Quality management of preanalytical phase: impact of lithium heparin vacuum tubes changes on clinical chemistry tests
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The validation process is essential in accredited laboratory medicine, but is rarely regarded as an issue in the preanalytical management. The aim of this study was to validate five kinds of lithium heparin vacuum tubes for routine clinical chemistry laboratory testing. Blood specimens from 100 volunteers in five different plasma vacuum tubes (Tube I: VACUETTE®, Tube II: LABOR IMPORT®, Tube III: S-Monovette®, Tube IV: PST® and Tube V: PST II®) were collected by a single expert phlebotomist. The routine clinical chemistry tests were performed on a Cobas® 6000 <c501> module. The significance of the differences between samples was statistically assessed at p < 0.005. The biases from the different tubes were compared with the current desirable quality specifications. Basically, significant differences could be confirmed by RM ANOVA for the results of the clinical chemistry tests on the following components: glucose, urea, creatinine, alkaline phosphatase, amylase, aspartate aminotransferase, alanine aminotransferase, lactate dehydrogenase, total bilirubin, phosphate, Ca, Mg, Fe and K. Clinically significant variations as compared with the current desirable quality specifications were found for glucose, creatinine, amylase, aspartate aminotransferase, alanine aminotransferase, lactate dehydrogenase, Ca, Mg and K. In conclusion, our results do not support arbitrary interchange among brands of plasma vacuum tubes. Future investigations are needed to understand the reasons of these observations; in the meantime, we suggest that laboratory managers standardize the procedures and frequently evaluate the quality of in vitro diagnostic devices.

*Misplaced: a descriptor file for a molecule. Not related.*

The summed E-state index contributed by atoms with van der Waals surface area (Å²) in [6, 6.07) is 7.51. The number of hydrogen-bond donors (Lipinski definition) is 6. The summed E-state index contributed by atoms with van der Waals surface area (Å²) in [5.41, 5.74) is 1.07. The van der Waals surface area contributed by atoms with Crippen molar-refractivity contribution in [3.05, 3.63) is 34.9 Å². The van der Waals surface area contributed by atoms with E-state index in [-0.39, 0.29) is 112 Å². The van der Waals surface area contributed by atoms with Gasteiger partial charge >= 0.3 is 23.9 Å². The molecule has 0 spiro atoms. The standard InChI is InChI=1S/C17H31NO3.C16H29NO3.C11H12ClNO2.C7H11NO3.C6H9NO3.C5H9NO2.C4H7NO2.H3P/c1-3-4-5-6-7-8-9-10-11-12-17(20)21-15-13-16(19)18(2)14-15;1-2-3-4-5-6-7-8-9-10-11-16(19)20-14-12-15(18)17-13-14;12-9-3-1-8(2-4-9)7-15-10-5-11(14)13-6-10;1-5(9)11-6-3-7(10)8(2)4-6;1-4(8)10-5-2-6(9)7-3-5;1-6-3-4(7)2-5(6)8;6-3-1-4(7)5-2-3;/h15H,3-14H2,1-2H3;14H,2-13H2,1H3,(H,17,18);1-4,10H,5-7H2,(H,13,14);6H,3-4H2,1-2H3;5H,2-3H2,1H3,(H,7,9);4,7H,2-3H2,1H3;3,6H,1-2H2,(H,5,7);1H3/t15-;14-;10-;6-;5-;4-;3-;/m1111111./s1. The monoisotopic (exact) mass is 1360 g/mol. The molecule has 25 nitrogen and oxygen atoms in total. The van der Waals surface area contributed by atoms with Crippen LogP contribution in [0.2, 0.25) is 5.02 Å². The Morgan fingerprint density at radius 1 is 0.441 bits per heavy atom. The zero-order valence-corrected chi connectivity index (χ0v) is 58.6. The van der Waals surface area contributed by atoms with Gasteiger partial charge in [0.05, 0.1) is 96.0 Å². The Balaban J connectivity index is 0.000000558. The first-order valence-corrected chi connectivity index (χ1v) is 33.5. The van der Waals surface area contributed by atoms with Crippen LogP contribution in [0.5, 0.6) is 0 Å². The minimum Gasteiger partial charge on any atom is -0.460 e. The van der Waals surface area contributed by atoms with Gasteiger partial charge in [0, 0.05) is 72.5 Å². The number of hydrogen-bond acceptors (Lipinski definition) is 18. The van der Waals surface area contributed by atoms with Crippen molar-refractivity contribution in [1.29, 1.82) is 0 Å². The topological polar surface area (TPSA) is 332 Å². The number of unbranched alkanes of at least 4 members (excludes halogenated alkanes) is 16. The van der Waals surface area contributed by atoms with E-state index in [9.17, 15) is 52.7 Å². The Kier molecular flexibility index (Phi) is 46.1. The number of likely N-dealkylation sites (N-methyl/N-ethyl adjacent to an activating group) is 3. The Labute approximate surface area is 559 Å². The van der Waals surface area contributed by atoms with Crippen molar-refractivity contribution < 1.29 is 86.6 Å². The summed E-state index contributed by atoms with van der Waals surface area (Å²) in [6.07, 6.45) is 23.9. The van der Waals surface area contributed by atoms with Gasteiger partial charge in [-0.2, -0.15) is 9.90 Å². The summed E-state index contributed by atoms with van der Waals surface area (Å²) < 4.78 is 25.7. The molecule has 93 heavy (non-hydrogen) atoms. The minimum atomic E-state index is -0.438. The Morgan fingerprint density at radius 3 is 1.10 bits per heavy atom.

KeywordsLaboratory variability Blood collection devices Plasma samples Patient safety Validation process Interference
Conflict of interest
No potential conflicts of interest relevant to this article were reported.
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